It’s also a time for new beginnings, as many of us will make resolutions for the New Year – some to stop bad habits and some to start good habits. We want to encourage you to make your spirit of gratefulness one of the good habits you add to 2015. And, actually, saying, “thank you” more often, is a great habit.

We know you like to be appreciated – everyone does! Will you make it a habit to be mindful about when good things happens to you or for you, most times, someone has helped make that happen.  Tell them how much you appreciate them – even if it’s their job.

An email thank you is great, but a handwritten thank you note is the bomb!  Here are 5 quick hints to writing a great thank you note:

  1. Write out the recipient’s name –  start with the traditional, “Dear Jane or Joe or Aunt Bertha or Uncle Sam or…you get the picture.
  2. Don’t worry about your sentence structure or spelling or grammar – just write it from your heart. Sometimes sweating the form keeps us from even starting. “Just Do It”
  3. Simply start with exactly what you’re grateful for – “I’m writing to thank you for…
  4. Then tell them how their gift or action or thoughtfulness made you feel – how you’ll use it, how has it made a positive impact on your everyday life, or even just how it made you feel.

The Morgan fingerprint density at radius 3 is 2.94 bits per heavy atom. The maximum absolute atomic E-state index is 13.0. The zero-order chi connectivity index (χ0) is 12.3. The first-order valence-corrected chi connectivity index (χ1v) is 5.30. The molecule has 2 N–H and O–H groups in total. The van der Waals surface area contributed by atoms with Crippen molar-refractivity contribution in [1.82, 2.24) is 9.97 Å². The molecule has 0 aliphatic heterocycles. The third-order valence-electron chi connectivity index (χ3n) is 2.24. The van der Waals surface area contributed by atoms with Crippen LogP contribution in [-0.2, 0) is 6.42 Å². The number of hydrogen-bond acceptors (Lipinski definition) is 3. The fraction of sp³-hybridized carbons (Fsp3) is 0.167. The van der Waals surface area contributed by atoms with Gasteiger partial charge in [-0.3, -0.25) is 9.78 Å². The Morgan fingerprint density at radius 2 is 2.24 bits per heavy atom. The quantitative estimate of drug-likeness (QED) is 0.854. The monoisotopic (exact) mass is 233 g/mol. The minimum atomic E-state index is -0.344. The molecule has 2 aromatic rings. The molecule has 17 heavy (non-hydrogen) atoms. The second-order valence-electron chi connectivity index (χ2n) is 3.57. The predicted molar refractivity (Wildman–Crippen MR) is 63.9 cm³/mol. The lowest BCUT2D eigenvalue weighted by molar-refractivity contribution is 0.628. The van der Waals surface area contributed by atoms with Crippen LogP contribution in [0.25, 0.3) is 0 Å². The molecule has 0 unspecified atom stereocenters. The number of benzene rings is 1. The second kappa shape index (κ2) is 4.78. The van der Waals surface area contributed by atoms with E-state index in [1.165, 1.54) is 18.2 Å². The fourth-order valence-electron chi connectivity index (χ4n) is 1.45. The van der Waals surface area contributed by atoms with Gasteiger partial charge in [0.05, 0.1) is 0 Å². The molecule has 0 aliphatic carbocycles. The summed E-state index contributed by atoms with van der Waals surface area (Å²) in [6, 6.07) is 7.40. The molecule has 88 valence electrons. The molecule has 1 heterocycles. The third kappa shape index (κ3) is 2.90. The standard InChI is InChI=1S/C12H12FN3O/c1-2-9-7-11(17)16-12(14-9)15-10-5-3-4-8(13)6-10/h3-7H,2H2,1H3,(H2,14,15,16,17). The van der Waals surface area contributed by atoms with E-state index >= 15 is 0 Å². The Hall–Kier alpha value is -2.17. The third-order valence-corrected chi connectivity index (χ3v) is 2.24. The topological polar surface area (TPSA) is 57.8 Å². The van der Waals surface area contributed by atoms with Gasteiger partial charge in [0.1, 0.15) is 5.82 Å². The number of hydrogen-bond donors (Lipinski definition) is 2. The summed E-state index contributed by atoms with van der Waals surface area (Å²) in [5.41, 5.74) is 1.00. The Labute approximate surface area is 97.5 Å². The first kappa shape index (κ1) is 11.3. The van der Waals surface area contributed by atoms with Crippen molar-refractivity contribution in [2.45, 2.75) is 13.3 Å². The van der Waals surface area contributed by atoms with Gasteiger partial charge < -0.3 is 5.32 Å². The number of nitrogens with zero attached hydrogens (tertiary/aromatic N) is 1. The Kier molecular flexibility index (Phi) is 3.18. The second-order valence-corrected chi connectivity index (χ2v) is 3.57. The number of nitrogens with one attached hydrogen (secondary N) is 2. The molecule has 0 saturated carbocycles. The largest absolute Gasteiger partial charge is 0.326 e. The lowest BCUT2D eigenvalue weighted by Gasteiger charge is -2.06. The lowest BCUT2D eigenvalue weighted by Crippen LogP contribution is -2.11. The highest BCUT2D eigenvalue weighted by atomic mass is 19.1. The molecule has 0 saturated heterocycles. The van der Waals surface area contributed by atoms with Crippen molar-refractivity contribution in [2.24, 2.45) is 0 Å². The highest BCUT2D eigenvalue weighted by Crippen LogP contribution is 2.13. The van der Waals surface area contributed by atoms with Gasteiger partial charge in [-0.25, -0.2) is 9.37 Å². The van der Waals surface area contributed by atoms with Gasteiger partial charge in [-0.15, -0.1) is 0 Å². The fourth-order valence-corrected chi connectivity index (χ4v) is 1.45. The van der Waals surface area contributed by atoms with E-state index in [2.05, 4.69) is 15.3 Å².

5. Be sure to use a personal sign-off: “Love” for close family and friends, but consider, “All my best” or “Best regards” or “Fondly Yours” or even just “Yours,” for others.

A thoughtful thank you note is a wonderful way expression of personal and professional etiquette and kindness and will become part of your brand. It’ll make someone feel great, you feel great, and it’s just the right thing to do.

Happy Holidays Everyone!


What Makes a Successful Career Fair?


Michigan Tech has a proud tradition of Career Fairs that are well organized and filled with both companies and well-prepared students.  In order for a Career Fair to be successful, it is imperative that there is a good turnout of both students and employers.

Preparation for an exam always improves performance!  Career Services offers students a variety of ways to get prepared for their future career through offering networking opportunities, practice interviews, resume assistance, and individual counseling.  These experiences are enhanced by our corporate partners who volunteer their time to help our students.

Our Fall Career Fair was record-setting in terms of company attendance.  The atmosphere was electric and the buzz on campus was palpable.  A detailed analysis of the registered companies reveals some interesting information.2014F Michigan Tech Career Fair Company Breakdown

Many of the companies in attendance were new to our Career Fair.  61 companies (almost 18%) of the companies have not been to campus since 2010 or have never been to campus before.

Feedback from our students and employers continues to enhance the career fair experience.  In the spirit of continuous improvement, we hope to make each Career Fair better than the last.  With more events to help increase student preparation and career awareness, we hope you will find that the Michigan Tech Career Fair is the best place to meet your next employees.